NCPA - National Center for Policy Analysis


August 6, 2007

When it comes to changes in the price of oil, natural gas or most other energy sources, manufacturers and their 14 million U.S.-based employees have more at stake than any other sector of the economy.  That's because U.S. industry consumes fully one-third of all energy in the country -- to run plants and as a critical raw material or "feedstock" to make things, says John Engler, president and CEO of the National Association of Manufacturers.

A new survey by the Manufacturing Institute and AMR Research found that the departure of chemical companies from the United States has resulted in the rising cost and shrinking supply of chemicals.

The survey finds that:

  • Domestic chemical supplies are a vital raw material to most U.S. manufacturers. Overall, 55 percent have significant, direct dependence on chemicals as a feedstock.
  • Two-thirds overall depend, directly or indirectly via their suppliers, on chemicals as a major raw material.
  • Among firms, 50 percent say they cannot replace these materials with any substitutes.
  • Of companies, 90 percent see chemical costs rising, with 62 percent calling the increase "substantial."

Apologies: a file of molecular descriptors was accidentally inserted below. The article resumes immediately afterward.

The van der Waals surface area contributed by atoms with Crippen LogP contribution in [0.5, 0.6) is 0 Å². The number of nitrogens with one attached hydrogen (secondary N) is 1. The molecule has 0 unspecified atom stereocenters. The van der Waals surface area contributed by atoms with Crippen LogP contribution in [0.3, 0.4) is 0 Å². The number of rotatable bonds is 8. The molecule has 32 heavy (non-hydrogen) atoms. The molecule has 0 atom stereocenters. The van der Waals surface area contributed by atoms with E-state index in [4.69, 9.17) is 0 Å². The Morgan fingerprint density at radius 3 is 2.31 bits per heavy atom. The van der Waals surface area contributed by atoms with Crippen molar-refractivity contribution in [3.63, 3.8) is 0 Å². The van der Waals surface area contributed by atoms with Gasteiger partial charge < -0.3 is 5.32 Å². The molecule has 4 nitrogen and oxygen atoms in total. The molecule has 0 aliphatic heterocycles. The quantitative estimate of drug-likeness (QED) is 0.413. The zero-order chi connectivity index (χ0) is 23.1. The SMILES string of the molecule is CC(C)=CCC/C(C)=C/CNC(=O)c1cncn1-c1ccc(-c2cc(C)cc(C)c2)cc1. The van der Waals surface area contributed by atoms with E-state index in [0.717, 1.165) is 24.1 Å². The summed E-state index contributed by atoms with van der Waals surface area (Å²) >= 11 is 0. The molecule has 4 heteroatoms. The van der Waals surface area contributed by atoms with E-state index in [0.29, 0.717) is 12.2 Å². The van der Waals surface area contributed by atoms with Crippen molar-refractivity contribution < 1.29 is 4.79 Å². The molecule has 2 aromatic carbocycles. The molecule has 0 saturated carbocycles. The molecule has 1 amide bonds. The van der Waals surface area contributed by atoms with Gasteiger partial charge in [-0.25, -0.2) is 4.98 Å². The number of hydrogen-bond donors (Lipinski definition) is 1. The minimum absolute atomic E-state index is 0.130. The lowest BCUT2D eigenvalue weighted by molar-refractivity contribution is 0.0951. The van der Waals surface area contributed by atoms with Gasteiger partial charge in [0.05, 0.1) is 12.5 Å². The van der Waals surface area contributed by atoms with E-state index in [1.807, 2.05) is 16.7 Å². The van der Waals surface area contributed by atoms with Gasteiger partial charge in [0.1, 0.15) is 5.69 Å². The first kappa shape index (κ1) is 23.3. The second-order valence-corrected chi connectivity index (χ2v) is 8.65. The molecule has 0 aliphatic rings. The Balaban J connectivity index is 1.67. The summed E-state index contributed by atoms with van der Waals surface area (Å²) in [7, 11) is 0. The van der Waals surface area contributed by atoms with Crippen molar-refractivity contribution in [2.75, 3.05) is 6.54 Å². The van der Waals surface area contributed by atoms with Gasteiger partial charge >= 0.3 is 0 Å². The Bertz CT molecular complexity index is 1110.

• Of those outfits, 43 percent see domestic chemical capacity decreasing.

Most disturbing, one in four manufacturing companies say they will shift some production offshore if chemical cost and supply pressures persist.

This could cause a ripple effect from large companies down to small companies as plants close or are downsized and as local suppliers lose their large company customers.

The fundamental question raised by this survey is whether U.S. lawmakers are aware of how energy policy affects the critical links in our 21st-century manufacturing supply chain -- in particular, chemical supplies -- and, in turn, the business decisions of downstream manufacturers across the board, explains Engler.

Source: John Engler, "Energy Ills Threaten U.S. Manufacturers," Investor's Business Daily, August 3, 2007.


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